When it comes to constructing durable and long-lasting structures, understanding the importance and function of various construction joints is paramount. Concrete construction joints play a critical role in ensuring the integrity and stability of structures, bridges, highways, and other flatwork. Construction compliance reviews, and often litigated matters, focus on the design and construction of common joints in concrete. In this blog post, we delve into:
- What these joints are
- The function these joints perform
- How they contribute to the success of construction projects
The Types of Construction Joints and their Uses
The figure below shows the typical locations of multiple types of joints in a common exterior slab-on-grade residential setting.
Figure 1: Example of joint locations. Source: ACI 224.3R-95
Contraction Joints (Figs. 1, 2 and 3): These joints are designed to allow for the shrinkage of concrete due to drying and temperature changes. Typically, they are straight and placed at regular intervals or at column lines to assisted in controlled cracking. They consist of a linear groove in the surface of the concrete which facilitates controlled cracking over time along the groove.
Contraction joints are generally formed by the following processes:
- Sawed Joint – One of the most common methods of forming contraction joints in slabs. Saw-cut contraction joints are usually created by using early-entry saws to cut control joints in freshly-placed concrete. These saws generally have smaller diameters and use guards to prevent spalling and keep the saws in place. They saw a continuous slot in the slab to create a weakened plane.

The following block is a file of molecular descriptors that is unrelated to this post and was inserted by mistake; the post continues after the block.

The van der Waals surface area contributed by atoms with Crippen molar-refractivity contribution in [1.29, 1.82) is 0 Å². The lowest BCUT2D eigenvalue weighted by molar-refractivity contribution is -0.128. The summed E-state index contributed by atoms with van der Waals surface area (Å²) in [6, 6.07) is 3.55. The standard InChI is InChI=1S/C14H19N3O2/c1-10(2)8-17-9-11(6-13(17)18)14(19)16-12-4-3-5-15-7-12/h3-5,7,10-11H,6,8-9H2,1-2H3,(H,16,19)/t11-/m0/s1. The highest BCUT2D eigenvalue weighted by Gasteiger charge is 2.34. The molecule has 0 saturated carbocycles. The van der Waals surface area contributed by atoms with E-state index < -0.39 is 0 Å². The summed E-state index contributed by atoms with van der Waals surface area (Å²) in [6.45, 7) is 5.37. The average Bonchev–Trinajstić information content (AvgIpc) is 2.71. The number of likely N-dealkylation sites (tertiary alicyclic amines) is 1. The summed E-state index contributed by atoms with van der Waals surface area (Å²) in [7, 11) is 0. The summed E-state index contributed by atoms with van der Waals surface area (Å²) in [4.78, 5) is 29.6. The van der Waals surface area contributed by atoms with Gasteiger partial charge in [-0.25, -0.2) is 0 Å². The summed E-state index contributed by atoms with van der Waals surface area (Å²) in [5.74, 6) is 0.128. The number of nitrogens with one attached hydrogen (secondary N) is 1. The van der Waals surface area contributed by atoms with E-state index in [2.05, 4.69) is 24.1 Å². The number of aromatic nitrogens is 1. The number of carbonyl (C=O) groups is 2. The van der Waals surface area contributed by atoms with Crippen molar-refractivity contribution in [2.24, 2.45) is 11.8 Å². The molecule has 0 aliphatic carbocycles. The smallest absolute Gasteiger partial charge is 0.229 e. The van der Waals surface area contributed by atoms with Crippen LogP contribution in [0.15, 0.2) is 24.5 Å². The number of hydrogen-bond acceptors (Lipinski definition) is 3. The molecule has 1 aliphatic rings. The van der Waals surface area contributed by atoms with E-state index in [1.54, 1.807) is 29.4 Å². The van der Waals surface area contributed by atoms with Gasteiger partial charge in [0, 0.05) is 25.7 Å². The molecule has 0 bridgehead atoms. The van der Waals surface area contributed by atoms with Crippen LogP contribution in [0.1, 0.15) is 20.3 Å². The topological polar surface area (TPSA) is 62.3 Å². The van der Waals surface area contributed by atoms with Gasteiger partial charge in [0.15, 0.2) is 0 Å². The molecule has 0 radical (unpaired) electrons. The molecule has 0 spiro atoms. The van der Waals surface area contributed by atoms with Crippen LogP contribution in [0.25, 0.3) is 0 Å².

- Hand-tooled – Another method of forming contraction joints in slabs is by using a formed tool to create grooves in the concrete before finishing.
- Preformed Joints – In thicker slabs, it is difficult to perform such tasks and so a pre-molded insert can be placed at the bottom of the slab (1).
Below are more examples of contraction joint types:
Figure 2: Depictions of different contraction joints. Source: ACI 224.3R-95
Figure 3: Example of hand-tooled concrete contraction joints present at Vertex’ project in Broomfield, Colorado (2).
Construction Joints (Figs. 1 and 2): Construction joints are planned gaps or discontinuities intentionally introduced into a concrete structure during construction. These joints allow different sections of concrete to be poured and cured separately while providing a way for them to bond effectively. Generally, construction joints should be located 5 ft or more from any other parallel joint. In some cases, with the designer’s approval, construction joints and contraction joints can be interchanged (3).
Large construction projects often require several phases for completion. By using construction joints, contractors can effectively divide the work into manageable sections and carry out each phase without delaying the entire project.